Day 32 – Models and Queries with Active Record

Today started out with more recursive algorithms! I’m really liking recursion. The recursive versions of these old algorithms that we had been writing with for loops are coming out looking so much cleaner! For example, take a look at this recursive arraySum function:

This function will give the sum of all the elements in an array, even when the array contains nested arrays. Can’t do that with a for loop! Writing this function without recursion would mean running a while loop with variables and checks for nested arrays, which will always end up being more on the verbose side. Taking the recursive route means that there are no variables to keep track of, and nothing is changing in any scope. This is actually getting into functional programming, but I’m still not too familiar with that paradigm, so I’ll have to comment more on that later. Anyways, recursion is cool.

After morning algorithms it was time to get back to Ruby on Rails! I spent the whole day working through the Models chapter of the platform, which was all about how to use rails to generate models, generate and make migrations, rollback migrations, add associations to models in ActiveRecord model classes, and query the database in the console. It was all very reminiscent of the ORM assignments in Django, but Active Record has some pretty cool new features. Being able to generate a model with one line in the terminal is awesome. Setting up associations took a bit of finagling, but I think I’m starting to get the hang of it. Querying the database through the ORM’s model classes is pretty much the same as it was back in Django for basic stuff, but there are some weird options for doing joins and whatnot. It’s almost like taking a step back towards something more closely resembling SQL at times.

One thing I’m feeling kinda bittersweet about after today is that I’ve been doing so much stuff in the terminal. On one hand, I’m getting lots of good terminal practice, and doing stuff in the terminal is fast and feels super cool, like I’m some hacker out of a movie. On the other hand, everything I type in the terminal poofs away into nothingness and I effectively have no way of recording and seeing my progress. I’ve been saving a few terminal output files here and there, but the sheer number of lines of responses and errors and typos and whatever totally buries the few commands I care about (btw, Hirb is totally awesome for cleaning up terminal output). Yeah, I know, whenever I execute a command or query that actually works like it’s supposed to I could just stop what I’m doing to copy and paste it into some other file somewhere, but when I’m in the zone I’m not really thinking about tedious crap like that. I miss the good old days when I could iteratively set up queries mixed with print statements in my Django controllers and they’d always be right there where I wanted them to be after going and hitting the server. Oh well, I may have lost most of the history of my experimentation with queries in Rails so far, but I still have plenty more to come.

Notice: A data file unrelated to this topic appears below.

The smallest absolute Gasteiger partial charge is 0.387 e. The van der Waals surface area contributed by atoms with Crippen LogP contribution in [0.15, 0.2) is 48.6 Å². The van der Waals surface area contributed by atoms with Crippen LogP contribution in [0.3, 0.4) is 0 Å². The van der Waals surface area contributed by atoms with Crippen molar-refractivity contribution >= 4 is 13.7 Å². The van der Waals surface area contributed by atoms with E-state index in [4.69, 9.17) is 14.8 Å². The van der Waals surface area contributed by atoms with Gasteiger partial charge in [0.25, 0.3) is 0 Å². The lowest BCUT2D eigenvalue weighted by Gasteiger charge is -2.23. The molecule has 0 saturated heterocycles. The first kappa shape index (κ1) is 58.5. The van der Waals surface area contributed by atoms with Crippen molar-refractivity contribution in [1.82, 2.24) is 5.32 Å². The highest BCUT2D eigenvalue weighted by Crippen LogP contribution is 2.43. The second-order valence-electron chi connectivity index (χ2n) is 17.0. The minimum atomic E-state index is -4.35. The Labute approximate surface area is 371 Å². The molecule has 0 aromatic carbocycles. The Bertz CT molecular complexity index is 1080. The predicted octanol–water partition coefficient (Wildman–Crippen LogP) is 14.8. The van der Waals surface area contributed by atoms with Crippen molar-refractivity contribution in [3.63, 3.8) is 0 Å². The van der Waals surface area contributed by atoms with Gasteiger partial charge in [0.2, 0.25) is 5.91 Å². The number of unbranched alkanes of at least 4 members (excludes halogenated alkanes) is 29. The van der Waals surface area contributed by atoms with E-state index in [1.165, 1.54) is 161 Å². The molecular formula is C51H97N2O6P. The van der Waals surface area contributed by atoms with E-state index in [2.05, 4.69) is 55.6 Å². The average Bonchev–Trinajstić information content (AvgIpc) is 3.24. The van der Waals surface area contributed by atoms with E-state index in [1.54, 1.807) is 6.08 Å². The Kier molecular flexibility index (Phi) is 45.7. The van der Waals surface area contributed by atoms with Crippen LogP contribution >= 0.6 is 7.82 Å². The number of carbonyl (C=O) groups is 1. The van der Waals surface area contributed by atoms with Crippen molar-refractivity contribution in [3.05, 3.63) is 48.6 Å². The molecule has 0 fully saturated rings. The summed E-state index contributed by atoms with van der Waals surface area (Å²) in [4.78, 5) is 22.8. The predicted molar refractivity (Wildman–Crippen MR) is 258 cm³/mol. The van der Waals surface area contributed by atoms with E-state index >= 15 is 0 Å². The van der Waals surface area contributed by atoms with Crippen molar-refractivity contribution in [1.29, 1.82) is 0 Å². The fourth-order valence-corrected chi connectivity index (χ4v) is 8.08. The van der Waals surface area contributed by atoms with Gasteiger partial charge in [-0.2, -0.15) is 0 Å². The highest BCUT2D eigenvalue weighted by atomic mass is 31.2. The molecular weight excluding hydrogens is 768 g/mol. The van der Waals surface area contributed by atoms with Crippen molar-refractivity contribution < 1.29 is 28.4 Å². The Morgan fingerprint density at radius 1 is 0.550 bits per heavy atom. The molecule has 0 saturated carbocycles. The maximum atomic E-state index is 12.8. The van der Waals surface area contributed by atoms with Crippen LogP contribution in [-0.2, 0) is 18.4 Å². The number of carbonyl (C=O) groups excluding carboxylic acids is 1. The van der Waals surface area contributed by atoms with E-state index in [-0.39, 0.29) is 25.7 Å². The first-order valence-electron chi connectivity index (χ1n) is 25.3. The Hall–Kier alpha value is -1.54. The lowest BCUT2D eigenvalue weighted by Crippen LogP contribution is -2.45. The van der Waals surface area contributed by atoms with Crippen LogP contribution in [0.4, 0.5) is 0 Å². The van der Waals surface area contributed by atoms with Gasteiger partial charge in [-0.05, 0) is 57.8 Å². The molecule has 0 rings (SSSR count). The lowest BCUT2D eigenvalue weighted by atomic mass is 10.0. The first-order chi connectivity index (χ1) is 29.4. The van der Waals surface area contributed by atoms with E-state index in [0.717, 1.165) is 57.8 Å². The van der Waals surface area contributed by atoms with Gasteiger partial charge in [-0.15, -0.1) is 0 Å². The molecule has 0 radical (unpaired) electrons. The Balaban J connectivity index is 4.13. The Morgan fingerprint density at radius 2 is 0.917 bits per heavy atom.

I’m looking forward to getting into controllers and views tomorrow. Once I start running the Rails server I should be able to write my queries in a controller file and save everything along the way just like how I was doing it back in Django. Then I’ll have nothing to complain about, lol. I’m also pretty curious to see what Rails does for templating and routes!

 

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